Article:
Britain’s hedgehog numbers are in severe decline with latest estimates suggesting that numbers have reduced from 1.5 million individuals in 1995 to 500,000 in 2018. Possible reasons for this include: loss of habitat and food sources; increased predation and competition with other mammals; and deaths caused by road collisions.
Now research just published in the journal PeerJ, details when, where and why hedgehog roadkill is most likely to occur, with the outskirts of cities in central Britain emerging as particular blackspots.
The research, funded by the Mammal Society, People’s Trust for Endangered Species (PTES) and the British Hedgehog Preservation Society (BHPS), included analysis of more than 12,500 hedgehog roadkill records. The data were collected over 18 years by members of the public taking part in a range of citizen science projects, including PTES’ Mammals on Roads survey, Cardiff University’s Project Splatter, Hedgehog Street’s the BIG Hedgehog Map and the Mammal Society’s Mammal Mapper.
As well as using these data to investigate seasonal trends in hedgehog roadkill, the study applied an approach developed by Chloe Bellamy at Forest Research to model the hedgehog roadkill hotspots across the British road network, highlighting areas where measures to minimise the risk of hedgehog-vehicle collisions should be targeted.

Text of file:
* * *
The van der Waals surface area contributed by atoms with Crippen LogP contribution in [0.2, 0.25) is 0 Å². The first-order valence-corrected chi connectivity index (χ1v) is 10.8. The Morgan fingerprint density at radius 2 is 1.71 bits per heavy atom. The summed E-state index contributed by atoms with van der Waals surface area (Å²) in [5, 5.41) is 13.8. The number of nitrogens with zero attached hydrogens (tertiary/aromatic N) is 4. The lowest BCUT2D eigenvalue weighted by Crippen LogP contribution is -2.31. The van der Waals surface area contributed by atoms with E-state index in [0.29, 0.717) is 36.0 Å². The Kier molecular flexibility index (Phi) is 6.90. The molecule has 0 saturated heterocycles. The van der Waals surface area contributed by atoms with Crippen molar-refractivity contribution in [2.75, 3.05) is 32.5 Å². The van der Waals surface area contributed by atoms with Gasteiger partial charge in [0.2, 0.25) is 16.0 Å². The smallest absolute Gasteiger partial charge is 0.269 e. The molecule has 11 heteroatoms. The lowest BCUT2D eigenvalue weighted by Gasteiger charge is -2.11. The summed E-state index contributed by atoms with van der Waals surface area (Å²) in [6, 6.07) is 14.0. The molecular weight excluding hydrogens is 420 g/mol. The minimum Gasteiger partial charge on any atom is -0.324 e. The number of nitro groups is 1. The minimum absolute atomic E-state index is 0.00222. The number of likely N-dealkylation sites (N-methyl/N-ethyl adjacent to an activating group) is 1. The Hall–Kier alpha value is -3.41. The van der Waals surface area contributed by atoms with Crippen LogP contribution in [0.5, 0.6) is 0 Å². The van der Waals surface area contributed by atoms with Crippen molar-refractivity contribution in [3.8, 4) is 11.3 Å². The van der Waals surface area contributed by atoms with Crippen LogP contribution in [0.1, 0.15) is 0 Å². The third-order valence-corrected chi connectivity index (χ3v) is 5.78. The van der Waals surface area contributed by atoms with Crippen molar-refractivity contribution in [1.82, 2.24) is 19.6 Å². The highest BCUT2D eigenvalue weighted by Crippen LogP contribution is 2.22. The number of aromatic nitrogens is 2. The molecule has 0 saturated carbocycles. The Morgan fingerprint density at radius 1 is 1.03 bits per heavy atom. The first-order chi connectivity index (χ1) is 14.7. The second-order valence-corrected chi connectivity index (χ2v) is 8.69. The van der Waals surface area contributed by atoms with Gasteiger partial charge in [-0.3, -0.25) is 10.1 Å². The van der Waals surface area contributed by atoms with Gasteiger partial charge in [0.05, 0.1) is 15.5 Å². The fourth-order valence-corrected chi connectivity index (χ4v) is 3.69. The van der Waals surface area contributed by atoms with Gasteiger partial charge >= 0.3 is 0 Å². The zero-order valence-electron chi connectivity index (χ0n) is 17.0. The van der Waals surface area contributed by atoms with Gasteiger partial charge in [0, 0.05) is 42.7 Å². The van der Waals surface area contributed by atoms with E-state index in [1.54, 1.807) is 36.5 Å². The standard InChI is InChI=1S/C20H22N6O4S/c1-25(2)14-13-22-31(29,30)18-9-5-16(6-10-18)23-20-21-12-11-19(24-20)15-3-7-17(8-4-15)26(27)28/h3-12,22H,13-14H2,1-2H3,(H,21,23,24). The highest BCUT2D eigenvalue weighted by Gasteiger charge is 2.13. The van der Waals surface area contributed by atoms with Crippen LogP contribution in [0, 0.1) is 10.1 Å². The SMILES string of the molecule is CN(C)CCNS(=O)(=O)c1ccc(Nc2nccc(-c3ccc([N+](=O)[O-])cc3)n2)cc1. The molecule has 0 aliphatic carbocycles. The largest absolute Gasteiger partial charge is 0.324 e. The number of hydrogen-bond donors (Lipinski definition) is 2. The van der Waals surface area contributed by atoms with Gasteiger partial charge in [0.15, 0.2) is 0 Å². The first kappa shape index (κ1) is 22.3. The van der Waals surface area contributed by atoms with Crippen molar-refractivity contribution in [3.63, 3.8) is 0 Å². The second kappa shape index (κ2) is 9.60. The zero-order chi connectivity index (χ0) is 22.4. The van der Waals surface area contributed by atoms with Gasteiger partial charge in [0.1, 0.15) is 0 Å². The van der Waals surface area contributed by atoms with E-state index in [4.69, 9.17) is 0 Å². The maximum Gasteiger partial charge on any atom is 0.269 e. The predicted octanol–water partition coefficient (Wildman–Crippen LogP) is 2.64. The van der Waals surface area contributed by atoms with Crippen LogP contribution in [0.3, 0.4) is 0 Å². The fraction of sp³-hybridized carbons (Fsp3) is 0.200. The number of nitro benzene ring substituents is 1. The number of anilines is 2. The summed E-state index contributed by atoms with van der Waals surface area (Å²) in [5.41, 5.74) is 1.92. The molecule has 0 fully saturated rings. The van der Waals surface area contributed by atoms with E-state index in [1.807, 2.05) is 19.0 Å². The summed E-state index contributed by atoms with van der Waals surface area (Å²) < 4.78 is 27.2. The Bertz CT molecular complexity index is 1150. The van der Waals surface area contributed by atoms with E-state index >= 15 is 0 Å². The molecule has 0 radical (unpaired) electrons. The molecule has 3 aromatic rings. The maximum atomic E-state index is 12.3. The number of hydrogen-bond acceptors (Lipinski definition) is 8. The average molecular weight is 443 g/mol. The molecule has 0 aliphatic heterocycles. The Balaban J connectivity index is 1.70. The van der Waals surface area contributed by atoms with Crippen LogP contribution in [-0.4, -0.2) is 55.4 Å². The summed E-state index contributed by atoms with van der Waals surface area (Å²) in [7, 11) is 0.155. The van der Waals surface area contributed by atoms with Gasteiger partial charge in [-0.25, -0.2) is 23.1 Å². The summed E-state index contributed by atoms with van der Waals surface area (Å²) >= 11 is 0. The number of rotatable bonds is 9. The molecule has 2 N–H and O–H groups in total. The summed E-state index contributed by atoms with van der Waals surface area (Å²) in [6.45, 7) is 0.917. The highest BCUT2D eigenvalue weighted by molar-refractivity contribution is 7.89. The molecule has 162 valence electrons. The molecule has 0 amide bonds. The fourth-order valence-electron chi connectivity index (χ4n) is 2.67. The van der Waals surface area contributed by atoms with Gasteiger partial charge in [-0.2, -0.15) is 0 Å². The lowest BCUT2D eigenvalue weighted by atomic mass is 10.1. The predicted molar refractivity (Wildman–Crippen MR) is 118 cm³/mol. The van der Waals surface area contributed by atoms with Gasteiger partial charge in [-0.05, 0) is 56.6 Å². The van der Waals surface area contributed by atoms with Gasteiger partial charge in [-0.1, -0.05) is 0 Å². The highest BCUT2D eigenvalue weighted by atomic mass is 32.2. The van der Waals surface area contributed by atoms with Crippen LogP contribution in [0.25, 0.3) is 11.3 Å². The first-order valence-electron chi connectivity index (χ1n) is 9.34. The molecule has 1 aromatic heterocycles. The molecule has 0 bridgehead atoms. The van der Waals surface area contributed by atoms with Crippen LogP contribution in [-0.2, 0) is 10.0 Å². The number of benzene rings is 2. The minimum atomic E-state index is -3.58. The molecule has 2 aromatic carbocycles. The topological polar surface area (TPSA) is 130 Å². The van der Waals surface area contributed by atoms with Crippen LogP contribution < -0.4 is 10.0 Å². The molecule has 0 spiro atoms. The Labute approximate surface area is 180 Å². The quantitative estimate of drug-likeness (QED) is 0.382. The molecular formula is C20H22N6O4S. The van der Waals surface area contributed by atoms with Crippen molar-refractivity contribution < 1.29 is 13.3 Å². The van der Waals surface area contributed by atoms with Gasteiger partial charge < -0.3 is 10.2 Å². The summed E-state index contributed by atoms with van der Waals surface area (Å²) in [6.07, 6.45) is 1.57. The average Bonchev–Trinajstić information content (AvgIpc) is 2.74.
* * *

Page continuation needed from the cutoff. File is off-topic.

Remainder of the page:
The study found that around 9% of the 400,000 km of road in Britain is particularly dangerous for hedgehogs. Grassland areas, and the outskirts of urban areas, have the highest risk, and major roads are particularly hazardous, despite forming a relatively small proportion of the total road network.
Mammal Society scientist, and author of the paper, Patrick Wright, explained that “As well as pinpointing areas of most concern, we were able to identify a seasonal peak in hedgehog roadkills in July: a time when vulnerable young hedgehogs are leaving their birthplace to forage alone.” He continued “The good news is that knowing where and when hedgehog road fatalities occur means that we will eventually be able to target our efforts to reduce hedgehog roadkill. Not just on certain roads but also at specific times of year.”
The Mammal Society, PTES and BHPS are calling on the general public for help to pinpoint casualties in future. The Mammal Mapper, Project Splatter and Mammals on Roads free apps enable people to record sightings on the go and Hedgehog Street’s BIG Hedgehog Map and PTES’ Mammals on Roads websites collect records online. For more information visit https://bighedgehogmap.org/ and www.ptes.org/mor.
Photograph copyright to Mammal Society/Zoe Shreeve.